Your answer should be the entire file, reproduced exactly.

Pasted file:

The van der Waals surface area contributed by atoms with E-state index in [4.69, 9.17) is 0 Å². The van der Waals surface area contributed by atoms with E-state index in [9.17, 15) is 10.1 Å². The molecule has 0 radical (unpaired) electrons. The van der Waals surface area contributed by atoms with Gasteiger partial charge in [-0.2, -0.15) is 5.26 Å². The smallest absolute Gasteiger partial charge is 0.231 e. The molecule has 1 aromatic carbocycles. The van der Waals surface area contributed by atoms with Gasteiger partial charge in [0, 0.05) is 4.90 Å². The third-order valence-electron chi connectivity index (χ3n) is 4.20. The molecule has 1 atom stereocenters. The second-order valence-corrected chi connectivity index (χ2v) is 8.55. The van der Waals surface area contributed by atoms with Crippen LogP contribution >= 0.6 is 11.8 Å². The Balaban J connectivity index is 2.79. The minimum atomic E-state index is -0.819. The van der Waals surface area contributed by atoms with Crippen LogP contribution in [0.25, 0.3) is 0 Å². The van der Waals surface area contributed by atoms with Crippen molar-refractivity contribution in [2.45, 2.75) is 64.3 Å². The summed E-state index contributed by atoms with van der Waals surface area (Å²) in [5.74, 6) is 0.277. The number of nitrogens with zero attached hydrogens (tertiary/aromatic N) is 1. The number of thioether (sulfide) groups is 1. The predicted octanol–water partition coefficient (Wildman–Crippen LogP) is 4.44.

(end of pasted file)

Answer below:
The van der Waals surface area contributed by atoms with E-state index in [4.69, 9.17) is 0 Å². The van der Waals surface area contributed by atoms with E-state index in [9.17, 15) is 10.1 Å². The molecule has 0 radical (unpaired) electrons. The van der Waals surface area contributed by atoms with Gasteiger partial charge in [-0.2, -0.15) is 5.26 Å². The smallest absolute Gasteiger partial charge is 0.231 e. The molecule has 1 aromatic carbocycles. The van der Waals surface area contributed by atoms with Gasteiger partial charge in [0, 0.05) is 4.90 Å². The third-order valence-electron chi connectivity index (χ3n) is 4.20. The molecule has 1 atom stereocenters. The second-order valence-corrected chi connectivity index (χ2v) is 8.55. The van der Waals surface area contributed by atoms with Crippen LogP contribution >= 0.6 is 11.8 Å². The Balaban J connectivity index is 2.79. The minimum atomic E-state index is -0.819. The van der Waals surface area contributed by atoms with Crippen LogP contribution in [0.25, 0.3) is 0 Å². The van der Waals surface area contributed by atoms with Crippen molar-refractivity contribution in [2.45, 2.75) is 64.3 Å². The summed E-state index contributed by atoms with van der Waals surface area (Å²) in [5.74, 6) is 0.277. The number of nitrogens with zero attached hydrogens (tertiary/aromatic N) is 1. The number of thioether (sulfide) groups is 1. The predicted octanol–water partition coefficient (Wildman–Crippen LogP) is 4.44.